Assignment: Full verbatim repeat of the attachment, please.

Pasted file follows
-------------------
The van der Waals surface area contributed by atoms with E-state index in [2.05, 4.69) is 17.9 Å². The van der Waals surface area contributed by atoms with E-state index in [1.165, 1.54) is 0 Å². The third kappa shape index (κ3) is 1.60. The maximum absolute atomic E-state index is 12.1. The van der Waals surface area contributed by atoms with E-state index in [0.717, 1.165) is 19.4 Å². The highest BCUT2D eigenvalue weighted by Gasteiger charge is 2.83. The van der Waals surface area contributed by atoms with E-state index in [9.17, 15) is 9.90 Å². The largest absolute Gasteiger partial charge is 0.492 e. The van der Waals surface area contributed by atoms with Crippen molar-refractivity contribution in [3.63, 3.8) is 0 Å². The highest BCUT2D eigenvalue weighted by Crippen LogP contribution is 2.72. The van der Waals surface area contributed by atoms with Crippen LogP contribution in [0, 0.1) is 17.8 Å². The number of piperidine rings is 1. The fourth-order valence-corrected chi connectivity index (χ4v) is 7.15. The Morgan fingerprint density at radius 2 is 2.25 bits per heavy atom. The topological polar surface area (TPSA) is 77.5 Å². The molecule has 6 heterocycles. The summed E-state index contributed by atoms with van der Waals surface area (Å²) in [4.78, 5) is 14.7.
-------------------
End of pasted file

The van der Waals surface area contributed by atoms with E-state index in [2.05, 4.69) is 17.9 Å². The van der Waals surface area contributed by atoms with E-state index in [1.165, 1.54) is 0 Å². The third kappa shape index (κ3) is 1.60. The maximum absolute atomic E-state index is 12.1. The van der Waals surface area contributed by atoms with E-state index in [0.717, 1.165) is 19.4 Å². The highest BCUT2D eigenvalue weighted by Gasteiger charge is 2.83. The van der Waals surface area contributed by atoms with E-state index in [9.17, 15) is 9.90 Å². The largest absolute Gasteiger partial charge is 0.492 e. The van der Waals surface area contributed by atoms with Crippen molar-refractivity contribution in [3.63, 3.8) is 0 Å². The highest BCUT2D eigenvalue weighted by Crippen LogP contribution is 2.72. The van der Waals surface area contributed by atoms with Crippen LogP contribution in [0, 0.1) is 17.8 Å². The number of piperidine rings is 1. The fourth-order valence-corrected chi connectivity index (χ4v) is 7.15. The Morgan fingerprint density at radius 2 is 2.25 bits per heavy atom. The topological polar surface area (TPSA) is 77.5 Å². The molecule has 6 heterocycles. The summed E-state index contributed by atoms with van der Waals surface area (Å²) in [4.78, 5) is 14.7.